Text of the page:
It is essential to have the family involved not only in Mom’s recovery but in the prevention of a crisis. Family members can first gather information for support and care before there is a crisis. Every family that is planning to bring home a new child needs to know where to turn for help if they need it. If mom is struggling, family members can be most helpful by believing in her strength and recovery, and truly listening to her when she is able to tell them how she feels and what she needs. In the beginning, most women don’t know what to ask for. At that time, family can just stay present, don’t judge her, don’t scare her, but tell her you’re there for her all the way through.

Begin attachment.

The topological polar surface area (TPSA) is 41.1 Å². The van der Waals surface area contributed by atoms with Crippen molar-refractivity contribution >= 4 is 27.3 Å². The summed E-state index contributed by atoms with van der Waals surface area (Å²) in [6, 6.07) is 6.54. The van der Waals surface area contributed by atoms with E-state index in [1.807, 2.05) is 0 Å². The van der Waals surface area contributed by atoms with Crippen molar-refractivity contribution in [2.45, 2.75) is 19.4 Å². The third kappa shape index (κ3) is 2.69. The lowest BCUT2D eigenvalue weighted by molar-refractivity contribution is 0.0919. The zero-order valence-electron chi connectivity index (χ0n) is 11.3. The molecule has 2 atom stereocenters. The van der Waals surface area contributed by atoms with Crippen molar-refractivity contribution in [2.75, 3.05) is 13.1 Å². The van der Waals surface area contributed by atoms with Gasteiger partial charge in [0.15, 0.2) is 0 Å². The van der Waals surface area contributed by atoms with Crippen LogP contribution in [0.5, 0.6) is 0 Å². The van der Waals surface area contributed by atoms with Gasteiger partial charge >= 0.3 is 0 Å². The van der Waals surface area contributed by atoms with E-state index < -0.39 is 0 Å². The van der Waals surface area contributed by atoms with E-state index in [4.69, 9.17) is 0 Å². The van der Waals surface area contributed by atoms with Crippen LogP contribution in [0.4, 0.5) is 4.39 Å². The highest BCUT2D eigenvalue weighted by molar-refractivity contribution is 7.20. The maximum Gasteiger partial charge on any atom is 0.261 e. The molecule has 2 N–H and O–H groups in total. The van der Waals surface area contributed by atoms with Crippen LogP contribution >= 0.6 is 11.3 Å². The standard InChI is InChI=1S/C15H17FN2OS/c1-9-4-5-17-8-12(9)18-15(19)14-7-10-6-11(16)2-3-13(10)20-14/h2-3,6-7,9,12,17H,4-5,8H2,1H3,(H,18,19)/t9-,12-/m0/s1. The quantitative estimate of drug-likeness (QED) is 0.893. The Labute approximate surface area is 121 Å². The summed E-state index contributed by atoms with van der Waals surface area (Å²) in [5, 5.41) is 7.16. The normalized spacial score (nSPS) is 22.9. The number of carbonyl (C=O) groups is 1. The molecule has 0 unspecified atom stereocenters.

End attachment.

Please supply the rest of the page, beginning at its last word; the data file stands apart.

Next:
You currently serve as the Volunteer Coordinator Chairperson for Postpartum Support International. What advice would you provide to those who wish to provide support to women with Postpartum Mood Disorders? What is most important to remember when embarking on this endeavor?

If you want to provide support for other women, the first step is to check in with yourself to make sure that you are taking care of your own needs. Contact PSI to find out what is going on in your area and how you can become involved. You can contact the office or go to the support map and find your area coordinators. Learn about the great service of social support and what that means. Read through Jane Honikman’s website as well. It is not giving advice or recommendations; it is being a peer who can listen and help women learn that they are not alone, it is not their fault, and there is help.

Name three things that have made you smile today.

This question. Voters. My daughter made a necklace out of a peace sign.